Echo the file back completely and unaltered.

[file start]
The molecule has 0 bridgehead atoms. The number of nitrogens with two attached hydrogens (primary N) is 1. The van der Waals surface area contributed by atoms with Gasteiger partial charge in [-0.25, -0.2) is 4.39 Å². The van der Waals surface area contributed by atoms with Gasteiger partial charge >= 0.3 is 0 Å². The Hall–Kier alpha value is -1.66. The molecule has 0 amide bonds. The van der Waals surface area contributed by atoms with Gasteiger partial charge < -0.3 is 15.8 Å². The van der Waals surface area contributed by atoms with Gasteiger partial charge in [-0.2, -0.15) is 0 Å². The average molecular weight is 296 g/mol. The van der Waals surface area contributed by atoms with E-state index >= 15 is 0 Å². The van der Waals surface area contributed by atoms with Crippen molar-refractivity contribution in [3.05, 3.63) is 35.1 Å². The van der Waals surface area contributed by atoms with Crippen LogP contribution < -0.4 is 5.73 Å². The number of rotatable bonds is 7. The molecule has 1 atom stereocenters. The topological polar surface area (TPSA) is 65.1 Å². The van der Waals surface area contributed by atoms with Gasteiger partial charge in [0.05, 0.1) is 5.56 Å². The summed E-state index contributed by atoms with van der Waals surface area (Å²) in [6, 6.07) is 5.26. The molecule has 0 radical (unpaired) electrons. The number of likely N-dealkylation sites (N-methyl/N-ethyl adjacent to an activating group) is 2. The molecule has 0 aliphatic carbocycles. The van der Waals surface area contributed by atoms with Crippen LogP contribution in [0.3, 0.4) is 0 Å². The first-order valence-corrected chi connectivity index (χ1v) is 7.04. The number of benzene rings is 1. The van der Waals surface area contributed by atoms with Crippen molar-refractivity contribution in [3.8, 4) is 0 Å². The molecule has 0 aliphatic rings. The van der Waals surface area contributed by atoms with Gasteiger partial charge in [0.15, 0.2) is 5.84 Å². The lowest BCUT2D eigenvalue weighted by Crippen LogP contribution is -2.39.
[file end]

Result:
The molecule has 0 bridgehead atoms. The number of nitrogens with two attached hydrogens (primary N) is 1. The van der Waals surface area contributed by atoms with Gasteiger partial charge in [-0.25, -0.2) is 4.39 Å². The van der Waals surface area contributed by atoms with Gasteiger partial charge >= 0.3 is 0 Å². The Hall–Kier alpha value is -1.66. The molecule has 0 amide bonds. The van der Waals surface area contributed by atoms with Gasteiger partial charge < -0.3 is 15.8 Å². The van der Waals surface area contributed by atoms with Gasteiger partial charge in [-0.2, -0.15) is 0 Å². The average molecular weight is 296 g/mol. The van der Waals surface area contributed by atoms with E-state index >= 15 is 0 Å². The van der Waals surface area contributed by atoms with Crippen molar-refractivity contribution in [3.05, 3.63) is 35.1 Å². The van der Waals surface area contributed by atoms with Crippen LogP contribution < -0.4 is 5.73 Å². The number of rotatable bonds is 7. The molecule has 1 atom stereocenters. The topological polar surface area (TPSA) is 65.1 Å². The van der Waals surface area contributed by atoms with Gasteiger partial charge in [0.05, 0.1) is 5.56 Å². The summed E-state index contributed by atoms with van der Waals surface area (Å²) in [6, 6.07) is 5.26. The molecule has 0 radical (unpaired) electrons. The number of likely N-dealkylation sites (N-methyl/N-ethyl adjacent to an activating group) is 2. The molecule has 0 aliphatic carbocycles. The van der Waals surface area contributed by atoms with Crippen LogP contribution in [0.3, 0.4) is 0 Å². The first-order valence-corrected chi connectivity index (χ1v) is 7.04. The number of benzene rings is 1. The van der Waals surface area contributed by atoms with Crippen molar-refractivity contribution in [3.8, 4) is 0 Å². The molecule has 0 aliphatic rings. The van der Waals surface area contributed by atoms with Gasteiger partial charge in [0.15, 0.2) is 5.84 Å². The lowest BCUT2D eigenvalue weighted by Crippen LogP contribution is -2.39.